It’s one of the only times you’ll see them adorned in Kansas State purple.
But that’s a concession Thomas Gardner, Jason Conley and Jimmy McKinney are willing to make for a hair cut.
For Alvin Harris, 48, the father of Kansas State sophomore guard Lance Harris, the purple cape he puts on his customers has added significance when the players visit.
“When the MU Tigers team comes, I have to drape them in purple,” Harris said.
Missouri players and coaches, who are some of Harris’ regular customers, tolerate the taunting because he knows what they like.
“Coop,” Jason Conley, likes not too much taken off, kind of taper the sides and fade the back out.
Gardner likes his all one level with the back and sides tapered out.
The last time McKinney visited he took his all the way down one level, just a line and no taper.
“He lines you up good, and he’s a great person,” McKinney said.
Missouri assistant coach Melvin Watkins also comes to Harris for a cut.
“Not too much off the top,” he always says, requesting that there be no line at the edges or around the top.
Assorted Tigers have visited Harris or his wife, Debra, for several years. They currently work at All About U hair salon in Columbia with several other stylists.
“Whoever needs it, they come in,” Harris said. “We do good work.”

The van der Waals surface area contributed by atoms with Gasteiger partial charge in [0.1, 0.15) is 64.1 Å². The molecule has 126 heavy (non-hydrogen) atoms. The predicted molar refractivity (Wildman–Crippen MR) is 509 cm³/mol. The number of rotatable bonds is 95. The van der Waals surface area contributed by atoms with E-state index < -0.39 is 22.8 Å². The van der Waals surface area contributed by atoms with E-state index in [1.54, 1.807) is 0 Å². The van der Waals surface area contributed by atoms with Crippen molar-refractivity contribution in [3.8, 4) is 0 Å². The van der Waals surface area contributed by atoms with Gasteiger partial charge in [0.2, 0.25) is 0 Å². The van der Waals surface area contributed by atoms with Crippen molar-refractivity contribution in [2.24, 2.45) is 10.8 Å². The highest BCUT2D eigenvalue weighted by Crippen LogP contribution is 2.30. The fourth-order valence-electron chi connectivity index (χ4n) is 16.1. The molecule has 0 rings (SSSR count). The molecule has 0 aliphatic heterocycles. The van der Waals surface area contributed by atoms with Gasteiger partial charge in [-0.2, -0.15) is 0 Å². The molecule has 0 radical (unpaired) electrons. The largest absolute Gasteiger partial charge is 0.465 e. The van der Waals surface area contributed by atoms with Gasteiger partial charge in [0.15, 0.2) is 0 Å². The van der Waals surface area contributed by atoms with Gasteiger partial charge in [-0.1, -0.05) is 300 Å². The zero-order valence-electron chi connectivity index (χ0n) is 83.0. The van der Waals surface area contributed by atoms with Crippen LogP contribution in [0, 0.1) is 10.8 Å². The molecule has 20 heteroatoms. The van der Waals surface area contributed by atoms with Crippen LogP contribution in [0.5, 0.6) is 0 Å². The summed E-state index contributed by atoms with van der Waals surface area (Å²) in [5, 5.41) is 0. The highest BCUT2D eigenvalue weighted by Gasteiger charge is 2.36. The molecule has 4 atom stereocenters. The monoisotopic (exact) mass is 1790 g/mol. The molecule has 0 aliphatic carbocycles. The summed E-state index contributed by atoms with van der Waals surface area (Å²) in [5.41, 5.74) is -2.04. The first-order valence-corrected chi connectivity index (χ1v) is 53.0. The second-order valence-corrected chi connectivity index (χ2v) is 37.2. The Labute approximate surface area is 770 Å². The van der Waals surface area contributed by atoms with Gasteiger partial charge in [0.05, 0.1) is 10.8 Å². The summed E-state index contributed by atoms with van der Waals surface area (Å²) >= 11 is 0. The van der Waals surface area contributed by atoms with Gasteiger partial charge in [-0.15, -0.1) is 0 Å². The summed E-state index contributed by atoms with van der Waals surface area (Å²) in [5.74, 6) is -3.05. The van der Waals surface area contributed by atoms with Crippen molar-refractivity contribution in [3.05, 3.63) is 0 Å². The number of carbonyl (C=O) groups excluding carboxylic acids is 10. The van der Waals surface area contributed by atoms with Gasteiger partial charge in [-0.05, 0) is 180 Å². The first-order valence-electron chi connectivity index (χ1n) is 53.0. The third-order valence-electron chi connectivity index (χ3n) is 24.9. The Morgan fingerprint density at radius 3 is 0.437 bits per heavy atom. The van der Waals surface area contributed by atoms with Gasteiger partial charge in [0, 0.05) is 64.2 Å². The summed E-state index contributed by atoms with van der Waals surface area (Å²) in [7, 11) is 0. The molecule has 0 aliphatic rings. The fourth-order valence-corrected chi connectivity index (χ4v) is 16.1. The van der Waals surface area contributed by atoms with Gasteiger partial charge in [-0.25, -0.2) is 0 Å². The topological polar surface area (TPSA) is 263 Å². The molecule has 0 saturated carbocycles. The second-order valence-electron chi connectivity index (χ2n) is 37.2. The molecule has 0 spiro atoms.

Last January, Harris even found a customer who appreciated the purple cape, Charles Baker, an assistant coach at Kansas State.
Baker went to Harris for a hair cut, allowing Lance a chance to see his family.
Harris loves to have fun with his customers, talk about life and sometimes do a little coaching.
“Basically, I just tell them to do good and when they’ve got an opening, shoot it, you know like a coach would do,” Harris said.
McKinney said he enjoys cracking jokes with Harris, which doesn’t surprise Debra Harris, 44, who used to do Kareem Rush’s twists.
“Al’s pretty talkative so he kind of entertains them and they like that,” she said.
With a little convincing from his wife, Harris got started in the business.
Harris originally worked as an off-set printer, but when the family moved to Columbia from St. Louis, the $6 an hour salary didn’t suffice.
“I was like, ‘Honey, why don’t you just go to (cosmetology) school,’” said Debra Harris, who was about to graduate herself.
“Nah, I don’t want to do hair,” Harris replied.
It didn’t take long for Harris to change his mind.
“I guess it was more that he saw I was making money so he went to cosmetology school,” Debra Harris said. “It worked out good for him. It’s probably what he should have been doing all along.”
The couple has been cutting hair together in Columbia for 15 years and will celebrate their 24th anniversary in March.
In 1977, one of Debra’s distant cousins introduced her to Alvin at a picnic in St. Louis. They dated for several years before marrying.
“We’re the best of friends and that makes a big difference,” Debra Harris said. “Especially if you can work with them and be with them all the time and we’ve been together quite a bit.”